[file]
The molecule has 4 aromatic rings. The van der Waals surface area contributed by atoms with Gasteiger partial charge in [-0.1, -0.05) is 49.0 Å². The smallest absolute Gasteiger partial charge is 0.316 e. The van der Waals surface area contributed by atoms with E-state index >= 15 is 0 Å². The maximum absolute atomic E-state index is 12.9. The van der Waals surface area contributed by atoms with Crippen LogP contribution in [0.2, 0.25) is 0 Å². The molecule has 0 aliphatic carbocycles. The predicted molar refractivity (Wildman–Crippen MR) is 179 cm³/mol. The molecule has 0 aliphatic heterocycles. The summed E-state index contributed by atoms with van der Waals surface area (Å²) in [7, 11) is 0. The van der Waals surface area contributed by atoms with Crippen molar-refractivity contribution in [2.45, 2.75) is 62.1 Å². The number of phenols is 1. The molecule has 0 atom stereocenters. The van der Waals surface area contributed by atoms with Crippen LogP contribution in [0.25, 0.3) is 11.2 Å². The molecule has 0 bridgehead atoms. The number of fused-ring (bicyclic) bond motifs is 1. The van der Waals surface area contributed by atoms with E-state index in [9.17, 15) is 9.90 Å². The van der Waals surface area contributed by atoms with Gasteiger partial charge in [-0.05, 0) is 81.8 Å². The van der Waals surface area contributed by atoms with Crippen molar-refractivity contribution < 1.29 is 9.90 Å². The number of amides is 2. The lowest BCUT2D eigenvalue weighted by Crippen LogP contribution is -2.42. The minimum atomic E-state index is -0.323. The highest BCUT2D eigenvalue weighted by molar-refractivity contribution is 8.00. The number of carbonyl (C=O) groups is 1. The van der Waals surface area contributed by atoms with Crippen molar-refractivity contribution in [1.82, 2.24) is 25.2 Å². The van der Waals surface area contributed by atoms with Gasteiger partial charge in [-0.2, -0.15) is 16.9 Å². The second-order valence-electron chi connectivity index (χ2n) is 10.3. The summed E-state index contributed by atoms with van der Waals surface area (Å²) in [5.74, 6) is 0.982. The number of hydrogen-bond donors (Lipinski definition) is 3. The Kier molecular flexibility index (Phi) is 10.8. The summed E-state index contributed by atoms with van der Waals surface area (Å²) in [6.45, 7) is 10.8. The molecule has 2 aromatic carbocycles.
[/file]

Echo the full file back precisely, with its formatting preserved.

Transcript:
The molecule has 4 aromatic rings. The van der Waals surface area contributed by atoms with Gasteiger partial charge in [-0.1, -0.05) is 49.0 Å². The smallest absolute Gasteiger partial charge is 0.316 e. The van der Waals surface area contributed by atoms with E-state index >= 15 is 0 Å². The maximum absolute atomic E-state index is 12.9. The van der Waals surface area contributed by atoms with Crippen LogP contribution in [0.2, 0.25) is 0 Å². The molecule has 0 aliphatic carbocycles. The predicted molar refractivity (Wildman–Crippen MR) is 179 cm³/mol. The molecule has 0 aliphatic heterocycles. The summed E-state index contributed by atoms with van der Waals surface area (Å²) in [7, 11) is 0. The van der Waals surface area contributed by atoms with Crippen molar-refractivity contribution in [2.45, 2.75) is 62.1 Å². The number of phenols is 1. The molecule has 0 atom stereocenters. The van der Waals surface area contributed by atoms with Crippen LogP contribution in [0.25, 0.3) is 11.2 Å². The molecule has 0 bridgehead atoms. The number of fused-ring (bicyclic) bond motifs is 1. The van der Waals surface area contributed by atoms with E-state index in [9.17, 15) is 9.90 Å². The van der Waals surface area contributed by atoms with Gasteiger partial charge in [-0.05, 0) is 81.8 Å². The van der Waals surface area contributed by atoms with Crippen molar-refractivity contribution < 1.29 is 9.90 Å². The number of amides is 2. The lowest BCUT2D eigenvalue weighted by Crippen LogP contribution is -2.42. The minimum atomic E-state index is -0.323. The highest BCUT2D eigenvalue weighted by molar-refractivity contribution is 8.00. The number of carbonyl (C=O) groups is 1. The van der Waals surface area contributed by atoms with Crippen molar-refractivity contribution in [1.82, 2.24) is 25.2 Å². The van der Waals surface area contributed by atoms with Gasteiger partial charge in [-0.2, -0.15) is 16.9 Å². The second-order valence-electron chi connectivity index (χ2n) is 10.3. The summed E-state index contributed by atoms with van der Waals surface area (Å²) in [5.74, 6) is 0.982. The number of hydrogen-bond donors (Lipinski definition) is 3. The Kier molecular flexibility index (Phi) is 10.8. The summed E-state index contributed by atoms with van der Waals surface area (Å²) in [6.45, 7) is 10.8. The molecule has 2 aromatic carbocycles.